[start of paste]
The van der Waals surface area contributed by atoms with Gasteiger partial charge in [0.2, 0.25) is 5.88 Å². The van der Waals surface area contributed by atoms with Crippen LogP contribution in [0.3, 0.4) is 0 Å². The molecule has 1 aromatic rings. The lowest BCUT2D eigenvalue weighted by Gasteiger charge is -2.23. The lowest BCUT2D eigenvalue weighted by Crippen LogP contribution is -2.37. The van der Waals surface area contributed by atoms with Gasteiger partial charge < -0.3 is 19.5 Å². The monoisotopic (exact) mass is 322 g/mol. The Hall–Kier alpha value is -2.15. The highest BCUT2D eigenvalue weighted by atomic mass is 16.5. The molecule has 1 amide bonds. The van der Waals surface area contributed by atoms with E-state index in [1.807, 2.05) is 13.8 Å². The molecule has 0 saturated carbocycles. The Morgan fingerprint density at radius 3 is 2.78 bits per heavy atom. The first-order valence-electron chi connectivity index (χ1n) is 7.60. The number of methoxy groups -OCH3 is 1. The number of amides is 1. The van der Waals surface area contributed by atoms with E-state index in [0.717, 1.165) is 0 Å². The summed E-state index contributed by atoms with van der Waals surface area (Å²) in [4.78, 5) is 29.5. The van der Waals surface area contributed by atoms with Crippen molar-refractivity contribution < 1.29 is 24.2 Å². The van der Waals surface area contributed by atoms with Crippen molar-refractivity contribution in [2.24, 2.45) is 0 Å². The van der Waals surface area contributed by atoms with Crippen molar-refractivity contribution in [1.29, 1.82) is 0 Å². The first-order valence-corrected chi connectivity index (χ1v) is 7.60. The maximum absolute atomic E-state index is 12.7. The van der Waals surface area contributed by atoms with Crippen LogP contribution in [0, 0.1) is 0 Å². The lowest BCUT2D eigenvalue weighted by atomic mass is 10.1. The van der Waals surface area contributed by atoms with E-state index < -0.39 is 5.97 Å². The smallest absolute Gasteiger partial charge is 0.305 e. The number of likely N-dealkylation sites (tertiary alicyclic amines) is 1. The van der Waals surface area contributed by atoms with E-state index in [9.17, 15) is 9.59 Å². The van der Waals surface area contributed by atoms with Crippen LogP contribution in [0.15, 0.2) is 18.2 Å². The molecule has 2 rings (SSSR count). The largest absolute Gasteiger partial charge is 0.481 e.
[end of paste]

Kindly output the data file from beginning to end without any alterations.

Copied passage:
The van der Waals surface area contributed by atoms with Gasteiger partial charge in [0.2, 0.25) is 5.88 Å². The van der Waals surface area contributed by atoms with Crippen LogP contribution in [0.3, 0.4) is 0 Å². The molecule has 1 aromatic rings. The lowest BCUT2D eigenvalue weighted by Gasteiger charge is -2.23. The lowest BCUT2D eigenvalue weighted by Crippen LogP contribution is -2.37. The van der Waals surface area contributed by atoms with Gasteiger partial charge < -0.3 is 19.5 Å². The monoisotopic (exact) mass is 322 g/mol. The Hall–Kier alpha value is -2.15. The highest BCUT2D eigenvalue weighted by atomic mass is 16.5. The molecule has 1 amide bonds. The van der Waals surface area contributed by atoms with E-state index in [1.807, 2.05) is 13.8 Å². The molecule has 0 saturated carbocycles. The Morgan fingerprint density at radius 3 is 2.78 bits per heavy atom. The first-order valence-electron chi connectivity index (χ1n) is 7.60. The number of methoxy groups -OCH3 is 1. The number of amides is 1. The van der Waals surface area contributed by atoms with E-state index in [0.717, 1.165) is 0 Å². The summed E-state index contributed by atoms with van der Waals surface area (Å²) in [4.78, 5) is 29.5. The van der Waals surface area contributed by atoms with Crippen molar-refractivity contribution < 1.29 is 24.2 Å². The van der Waals surface area contributed by atoms with Crippen molar-refractivity contribution in [2.24, 2.45) is 0 Å². The van der Waals surface area contributed by atoms with Crippen molar-refractivity contribution in [1.29, 1.82) is 0 Å². The first-order valence-corrected chi connectivity index (χ1v) is 7.60. The maximum absolute atomic E-state index is 12.7. The van der Waals surface area contributed by atoms with Crippen LogP contribution in [0, 0.1) is 0 Å². The lowest BCUT2D eigenvalue weighted by atomic mass is 10.1. The van der Waals surface area contributed by atoms with E-state index < -0.39 is 5.97 Å². The smallest absolute Gasteiger partial charge is 0.305 e. The number of likely N-dealkylation sites (tertiary alicyclic amines) is 1. The van der Waals surface area contributed by atoms with E-state index in [9.17, 15) is 9.59 Å². The van der Waals surface area contributed by atoms with Crippen LogP contribution in [0.15, 0.2) is 18.2 Å². The molecule has 2 rings (SSSR count). The largest absolute Gasteiger partial charge is 0.481 e.